Skip to main content
You can also sort pages by filters.
Table of Contents
Download the Full Book

Effectiveness: 5 Star Cost: $$$
Use: Used in many jurisdictions but often only once or twice each year Medium
Used in many jurisdictions but often only once or twice each year
Time: Medium

The most common high-visibility seat belt law enforcement method consists of short (typically lasting 2 weeks), intense, highly publicized periods of increased belt law enforcement, frequently using checkpoints (in States where checkpoints are permitted), saturation patrols, or enforcement zones. This short-duration seat belt enforcement method was developed in Canada in the 1980s (Boase et al., 2004) and demonstrated in several U.S. communities (Williams & Wells, 2004). It was implemented statewide in North Carolina in 1993 using the Click It or Ticket slogan (Reinfurt, 2004), and subsequently adopted in other States under different names and sponsors (Solomon et al., 2004). NHTSA’s Click It or Ticket HVE model is described in detail in Solomon et al. (2003 and 2007).

All HVE programs include communications and outreach strategies that use some combination of earned media (e.g., news stories and social media) and paid advertising. Communications and outreach can be conducted at local, State, regional, or national levels.

Use: Most States currently conduct short-term, high-visibility belt law enforcement programs in May of each year as part of national seat belt mobilizations (Nichols, Chaffee, Solomon, & Tison, 2016). Some States also conduct seat belt mobilizations in November. NHTSA has supported these campaigns. More than 10,000 LEAs took part in the May 2017 campaign (NHTSA, 2018). See Milano et al. (2004) for a detailed account of the history and evolution of the national campaigns and NHTSA (2016) for a timeline of use over time.

Effectiveness: Hedlund et al. (2008) compared 16 States with high seat belt rates and 15 States with low seat belt rates. The single most important difference between the two groups was the level of enforcement (how much enforcement), rather than demographic characteristics or the amount spent on media. High-belt-use States issued twice as many citations per capita during their Click It or Ticket campaigns as low-belt-use States. Level of enforcement is also related to type of seat belt law. Nichols, Chaffe, Solomon, and Tison (2016) found that law enforcement in primary belt use law States issued more seat belt citations in the 2013 campaign than did law enforcement in secondary belt use law States.

The CDC’s systematic review of 15 high-quality studies (Dinh-Zarr et al., 2001; Shults et al., 2004) found that short-term, HVE programs increased belt use by about 16 percentage points, with greater gains when pre-program belt use was lower. Because many studies were conducted when belt use rates were considerably lower than at present, new programs likely will not have as large an effect. Following the enforcement program, belt use often dropped by about 6 percentage points demonstrating the ratchet effect typical of these programs (belt use increases during and immediately after the program and then decreases somewhat, but remains at a level higher than the pre-program belt use).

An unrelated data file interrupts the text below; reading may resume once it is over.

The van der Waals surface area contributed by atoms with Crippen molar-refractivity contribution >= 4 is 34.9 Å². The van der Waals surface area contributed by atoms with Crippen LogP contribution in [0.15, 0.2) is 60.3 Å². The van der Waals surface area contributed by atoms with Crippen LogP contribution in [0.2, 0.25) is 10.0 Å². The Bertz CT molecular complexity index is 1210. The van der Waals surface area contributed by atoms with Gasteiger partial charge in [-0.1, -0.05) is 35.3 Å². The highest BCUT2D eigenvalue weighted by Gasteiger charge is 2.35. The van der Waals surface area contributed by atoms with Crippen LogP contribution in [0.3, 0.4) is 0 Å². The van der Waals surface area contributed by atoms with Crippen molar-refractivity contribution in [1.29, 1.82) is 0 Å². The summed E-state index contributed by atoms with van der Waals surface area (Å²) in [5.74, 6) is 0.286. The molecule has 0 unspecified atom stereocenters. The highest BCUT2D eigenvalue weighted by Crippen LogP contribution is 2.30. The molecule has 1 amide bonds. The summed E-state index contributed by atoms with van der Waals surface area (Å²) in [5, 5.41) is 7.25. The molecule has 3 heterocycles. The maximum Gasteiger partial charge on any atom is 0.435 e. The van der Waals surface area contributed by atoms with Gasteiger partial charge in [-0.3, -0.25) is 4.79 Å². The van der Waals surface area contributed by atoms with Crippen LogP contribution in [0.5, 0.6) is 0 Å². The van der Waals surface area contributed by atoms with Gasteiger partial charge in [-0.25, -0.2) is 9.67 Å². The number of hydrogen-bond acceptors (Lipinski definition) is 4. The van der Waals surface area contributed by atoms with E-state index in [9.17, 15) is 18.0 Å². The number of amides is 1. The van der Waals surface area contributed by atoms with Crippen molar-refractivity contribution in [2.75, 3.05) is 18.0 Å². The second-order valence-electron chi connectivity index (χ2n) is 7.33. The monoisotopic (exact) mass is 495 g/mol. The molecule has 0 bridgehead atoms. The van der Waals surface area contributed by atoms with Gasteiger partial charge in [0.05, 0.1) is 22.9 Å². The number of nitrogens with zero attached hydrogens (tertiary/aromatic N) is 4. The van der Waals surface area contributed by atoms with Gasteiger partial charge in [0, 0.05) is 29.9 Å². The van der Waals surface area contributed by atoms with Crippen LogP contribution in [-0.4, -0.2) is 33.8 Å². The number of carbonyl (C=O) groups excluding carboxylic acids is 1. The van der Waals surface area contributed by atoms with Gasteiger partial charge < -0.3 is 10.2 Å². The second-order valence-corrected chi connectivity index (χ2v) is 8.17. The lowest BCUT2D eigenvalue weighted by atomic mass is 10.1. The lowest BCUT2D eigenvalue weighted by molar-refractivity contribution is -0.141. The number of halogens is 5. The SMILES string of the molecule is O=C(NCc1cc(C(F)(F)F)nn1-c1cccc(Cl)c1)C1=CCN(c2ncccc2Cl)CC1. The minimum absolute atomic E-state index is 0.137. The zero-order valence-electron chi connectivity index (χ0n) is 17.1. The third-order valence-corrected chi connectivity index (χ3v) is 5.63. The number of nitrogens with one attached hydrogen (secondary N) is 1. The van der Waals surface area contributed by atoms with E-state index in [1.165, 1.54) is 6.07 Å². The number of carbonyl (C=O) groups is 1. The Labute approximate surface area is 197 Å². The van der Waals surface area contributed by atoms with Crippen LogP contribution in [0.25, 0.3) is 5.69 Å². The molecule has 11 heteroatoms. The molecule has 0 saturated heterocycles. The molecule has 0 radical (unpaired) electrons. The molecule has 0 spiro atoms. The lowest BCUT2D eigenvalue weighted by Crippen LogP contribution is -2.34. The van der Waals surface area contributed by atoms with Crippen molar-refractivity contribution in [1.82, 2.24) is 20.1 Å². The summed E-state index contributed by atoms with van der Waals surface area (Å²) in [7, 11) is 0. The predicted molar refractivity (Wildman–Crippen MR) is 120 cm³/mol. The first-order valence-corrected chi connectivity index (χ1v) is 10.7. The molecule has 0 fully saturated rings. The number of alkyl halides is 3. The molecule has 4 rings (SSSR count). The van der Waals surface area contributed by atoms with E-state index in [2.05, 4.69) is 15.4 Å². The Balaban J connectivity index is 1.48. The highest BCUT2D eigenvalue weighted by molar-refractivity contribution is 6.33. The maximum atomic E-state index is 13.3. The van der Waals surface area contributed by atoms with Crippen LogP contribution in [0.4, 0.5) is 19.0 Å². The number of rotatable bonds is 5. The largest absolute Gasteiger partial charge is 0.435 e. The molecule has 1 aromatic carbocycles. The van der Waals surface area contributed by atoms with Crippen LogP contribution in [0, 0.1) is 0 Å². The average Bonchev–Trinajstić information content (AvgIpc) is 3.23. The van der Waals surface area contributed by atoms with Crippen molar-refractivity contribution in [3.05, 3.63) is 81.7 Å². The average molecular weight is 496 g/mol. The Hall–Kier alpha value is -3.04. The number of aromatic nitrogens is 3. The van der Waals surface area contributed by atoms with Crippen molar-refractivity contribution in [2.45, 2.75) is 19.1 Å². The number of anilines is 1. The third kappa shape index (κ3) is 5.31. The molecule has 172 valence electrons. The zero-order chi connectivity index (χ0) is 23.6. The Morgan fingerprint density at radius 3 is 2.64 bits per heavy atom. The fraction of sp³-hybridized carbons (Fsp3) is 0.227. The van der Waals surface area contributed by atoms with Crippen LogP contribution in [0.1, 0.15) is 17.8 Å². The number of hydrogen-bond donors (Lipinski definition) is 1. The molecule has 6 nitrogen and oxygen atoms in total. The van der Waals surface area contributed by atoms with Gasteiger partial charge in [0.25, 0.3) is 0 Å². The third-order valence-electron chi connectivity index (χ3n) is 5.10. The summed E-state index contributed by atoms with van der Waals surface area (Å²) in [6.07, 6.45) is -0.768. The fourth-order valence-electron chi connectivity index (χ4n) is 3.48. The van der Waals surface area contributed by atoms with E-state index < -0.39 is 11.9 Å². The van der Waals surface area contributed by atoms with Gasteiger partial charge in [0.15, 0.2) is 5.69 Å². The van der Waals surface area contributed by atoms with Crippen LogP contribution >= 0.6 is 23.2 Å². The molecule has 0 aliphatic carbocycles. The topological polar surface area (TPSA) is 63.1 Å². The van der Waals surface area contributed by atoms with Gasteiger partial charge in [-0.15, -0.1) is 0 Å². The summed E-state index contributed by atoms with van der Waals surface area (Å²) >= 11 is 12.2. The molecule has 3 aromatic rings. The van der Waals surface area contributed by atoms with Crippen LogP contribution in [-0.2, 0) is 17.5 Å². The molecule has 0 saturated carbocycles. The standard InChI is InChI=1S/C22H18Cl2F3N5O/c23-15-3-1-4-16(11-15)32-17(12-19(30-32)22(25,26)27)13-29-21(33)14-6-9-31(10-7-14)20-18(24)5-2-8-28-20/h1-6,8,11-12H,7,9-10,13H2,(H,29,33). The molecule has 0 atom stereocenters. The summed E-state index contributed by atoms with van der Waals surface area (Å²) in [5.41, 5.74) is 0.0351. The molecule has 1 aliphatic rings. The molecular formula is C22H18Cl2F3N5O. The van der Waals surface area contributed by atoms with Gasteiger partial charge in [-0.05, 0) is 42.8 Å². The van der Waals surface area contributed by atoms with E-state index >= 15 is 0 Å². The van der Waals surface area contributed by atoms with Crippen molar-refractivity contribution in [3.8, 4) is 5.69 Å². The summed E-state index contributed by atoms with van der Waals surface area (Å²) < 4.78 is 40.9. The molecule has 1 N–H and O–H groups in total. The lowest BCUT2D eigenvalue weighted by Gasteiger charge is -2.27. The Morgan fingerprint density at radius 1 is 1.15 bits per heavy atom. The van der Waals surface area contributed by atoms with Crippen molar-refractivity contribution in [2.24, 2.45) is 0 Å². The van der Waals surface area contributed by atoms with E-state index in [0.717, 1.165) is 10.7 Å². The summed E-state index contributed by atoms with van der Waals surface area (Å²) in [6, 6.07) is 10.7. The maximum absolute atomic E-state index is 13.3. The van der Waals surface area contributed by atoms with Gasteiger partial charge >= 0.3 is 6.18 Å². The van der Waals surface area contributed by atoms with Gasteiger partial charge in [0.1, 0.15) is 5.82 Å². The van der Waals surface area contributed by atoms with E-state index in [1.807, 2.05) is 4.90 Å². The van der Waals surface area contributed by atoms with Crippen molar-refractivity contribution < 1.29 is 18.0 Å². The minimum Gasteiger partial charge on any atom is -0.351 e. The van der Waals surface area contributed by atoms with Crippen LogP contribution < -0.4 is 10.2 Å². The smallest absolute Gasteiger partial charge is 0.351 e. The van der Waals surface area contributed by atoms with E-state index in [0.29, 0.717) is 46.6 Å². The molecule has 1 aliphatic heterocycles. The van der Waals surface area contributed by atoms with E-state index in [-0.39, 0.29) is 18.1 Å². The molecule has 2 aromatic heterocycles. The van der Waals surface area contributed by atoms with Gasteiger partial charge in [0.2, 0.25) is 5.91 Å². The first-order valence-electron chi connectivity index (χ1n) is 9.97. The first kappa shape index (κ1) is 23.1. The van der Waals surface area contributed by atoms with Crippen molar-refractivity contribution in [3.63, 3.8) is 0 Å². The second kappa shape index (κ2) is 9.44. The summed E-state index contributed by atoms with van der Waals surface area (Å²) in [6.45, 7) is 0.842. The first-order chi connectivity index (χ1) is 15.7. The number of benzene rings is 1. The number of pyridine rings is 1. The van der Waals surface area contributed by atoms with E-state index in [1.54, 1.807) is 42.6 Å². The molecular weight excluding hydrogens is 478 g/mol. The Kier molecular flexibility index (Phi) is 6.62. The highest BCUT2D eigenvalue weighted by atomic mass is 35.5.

Media plays an instrumental role in HVE campaigns. The May 2002 Click It or Ticket campaign evaluation demonstrated the effect of different media strategies used in conjunction with enforcement (Solomon, Ulmer, & Preusser, 2002). Belt use increased by 8.6 percentage points across 10 States that used paid advertising extensively in their campaigns. Belt use increased by 2.7 percentage points across 4 States that used limited paid advertising and increased by only 0.5 percentage points across 4 States that used no paid advertising. From 2008 to 2013 National funding for the Click it or Ticket campaign remained steady at $8 million per year, while State funding for the campaign dropped from $16 million to $11 million per year (Nichols, Chaffe, Solomon, & Tison, 2016). Even though less funding was used to support the media portion of the program, the effect of repeating the CIOT campaign yearly acts as a booster shot for seat belt use awareness and behavior change. This is demonstrated by looking at indicators during that same period, i.e., CIOT tagline recognition increased from 73% to 83%, seat belt citations per 100,000 people dropped from 19 to 12 among reporting jurisdictions, and national observed daytime belt use increased from 83% to 87%.

Smaller-scale campaigns limited to a single travel corridor can yield a short-term improvement in observed seat belt usage along the corridor, but the effects appear to be limited to the enforcement area. Specifically, an HVE campaign conducted along a route frequented by commuters used inexpensive roadway signs and magnetic message strips on enforcement vehicles in the corridor, but only a press release was available to residents in a nearby city, which was typically the destination for commuters (Elliot et al., 2014). Although observed belt use improved significantly in the corridor, observed belt use and overall awareness of the seat belt campaign was unchanged in the nearby city. A likely explanation for this difference is lack of exposure to the location-specific campaign, since most respondents from the city reported traveling the route less than once a month.